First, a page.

Saturday, May 25, 2013

Be a Local Tourist: Photograph a Farmers' Market

Memorial Day weekend in the US marks the unofficial start of summer, a time when many photographers’ minds turn to thoughts of travel. But you don’t need to travel to a new location to practice your travel photography. There are endless opportunities in your own town.

The Dane County Farmers' Market takes place around the State Capitol

Farmers' Markets

A summer-Saturday tradition in Madison is the Farmers’ Market, where local farmers, producers, and crafters crowd the square around the Capitol building to sell their wares. This practice follows from traditional European markets when farmers would bring their goods into the cities for sale. The main Madison Farmers’ Market was established in the early 1970s and is now the largest producers-only farmers’ market in the country (at least according to their website). The concept is so popular that dozens of smaller markets can be found in and around the city on any given weekend. The best part of my Saturday is the two block walk to the neighborhood Farmers’ Market and the tasty Danishes that await me!

Celebrating the first Danish of the season with market in the background.
Danish by Archaeofrog on Flickr
Play with Patterns

Farmers’ Markets are an excellent place to play with patterns. Fruits, vegetables, and flowers all offer opportunities and can be compared and contrasted in interesting and unexpected ways. Practice filling the frame with just one of a given object and see what results you can find. Or, look for where different objects are placed together and see what kind of compositions you can create.

Stacks of asparagus make a beehive pattern.
Asparagus Pattern by Archaeofrog on Flickr
A panoply of pumpkins
Pumpkin Patterns by Archaeofrog on Flickr
Street Photography

Farmers’ Markets are also a great venue for street photography, as you will find many people interacting, exploring, and enjoying what the market has to offer. Also, don’t forget the vendors! Screw up your courage and ask if you can take an environmental portrait – you can capture a strong sense of the individual as well as their surroundings. Or shoot from the hip and see what you are able to accomplish.

An environmental portrait of a vendor and his products
Vendor in the Rain by Archaeofrog on Flickr
Don’t Forget the Details

Farmers’ Markets offer an abundance of produce and products that also lend themselves well to macro or close-up photography.  (A series of earlier posts offers suggestions about inexpensive ways to achieve near marco-level effects without investing in an expensive macro lens.) While the photograph below is not quite to that level of detail, I did want to focus in an emphasize the details in the sugar crystals atop the amazing muffins.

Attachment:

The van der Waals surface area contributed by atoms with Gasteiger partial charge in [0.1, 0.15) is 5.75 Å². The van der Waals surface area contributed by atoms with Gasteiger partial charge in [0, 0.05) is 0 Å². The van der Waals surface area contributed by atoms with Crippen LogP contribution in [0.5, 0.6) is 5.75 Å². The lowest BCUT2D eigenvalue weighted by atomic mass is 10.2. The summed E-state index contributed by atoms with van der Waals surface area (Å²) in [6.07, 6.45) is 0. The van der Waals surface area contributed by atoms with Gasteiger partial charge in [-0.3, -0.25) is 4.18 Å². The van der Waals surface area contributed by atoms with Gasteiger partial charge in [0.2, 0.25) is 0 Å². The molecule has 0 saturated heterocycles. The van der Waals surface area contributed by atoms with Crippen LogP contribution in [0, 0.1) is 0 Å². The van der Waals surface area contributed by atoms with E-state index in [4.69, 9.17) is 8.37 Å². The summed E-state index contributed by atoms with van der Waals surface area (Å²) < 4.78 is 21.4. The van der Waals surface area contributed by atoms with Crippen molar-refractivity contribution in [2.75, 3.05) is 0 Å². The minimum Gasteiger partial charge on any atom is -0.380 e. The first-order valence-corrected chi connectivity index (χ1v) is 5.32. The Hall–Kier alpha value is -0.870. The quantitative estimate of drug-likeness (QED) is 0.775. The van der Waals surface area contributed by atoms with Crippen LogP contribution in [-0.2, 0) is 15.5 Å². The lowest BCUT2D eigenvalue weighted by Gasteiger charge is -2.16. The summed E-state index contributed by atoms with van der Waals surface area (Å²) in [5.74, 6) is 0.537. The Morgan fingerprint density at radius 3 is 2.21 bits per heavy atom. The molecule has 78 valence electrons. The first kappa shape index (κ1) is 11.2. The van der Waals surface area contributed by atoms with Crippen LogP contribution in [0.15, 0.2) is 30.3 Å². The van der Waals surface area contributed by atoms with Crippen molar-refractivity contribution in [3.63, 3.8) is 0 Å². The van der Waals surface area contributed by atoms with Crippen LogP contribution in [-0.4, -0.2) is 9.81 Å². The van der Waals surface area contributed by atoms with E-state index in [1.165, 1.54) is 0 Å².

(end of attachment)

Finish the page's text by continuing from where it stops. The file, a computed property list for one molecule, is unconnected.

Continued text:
Close Encounters of the Muffin-Kind
Delicious Muffins by Archaeofrog on Flickr
Make a Statement

Be sure to also put the camera down and spend some time observing. What draws your attention? Is it colors, crowds, interactions, movement, delicious smells? Think about how best to convey that aspect of the Farmers’ Market in your photography.

For me, since I so rarely visit the downtown market, what strikes me immediately is the crowds. There is such a constant hustle and bustle of people continuously in motion. But at the same time, there is a strange, agreed-upon order to the chaos. No matter when you go to this particular Farmers’ Market, the crowds will always move in a counterclockwise pattern. There will be a constant ebb-and-flow as people move in closer to the stands they are interested in, but they will always return out to the broader counterclockwise course.

Farmers' Market in motion
Movement at the Market by Archaeofrog on Flickr

In the photograph above, I wanted to capture that feeling of motion and pattern. I had brought my DSLR but did not have my tripod or any special filters with me. So, I improvised by using a nearby bench to stabilize the camera and held my polarized sunglasses in front of the lens to mimic a polarizing filter. I was not able to slow down the shutter speed as much as I would have liked, but you at least get some sense of movement from the blur of the crowds.

Conclusion: Be a Local Tourist

You do not have to travel far from home to be a tourist. Think about events or happenings around your own town and neighborhood that could offer photographic opportunities. Apply the same skills and strategies that you would when traveling to your own town and surroundings. You might be surprised at what you find!
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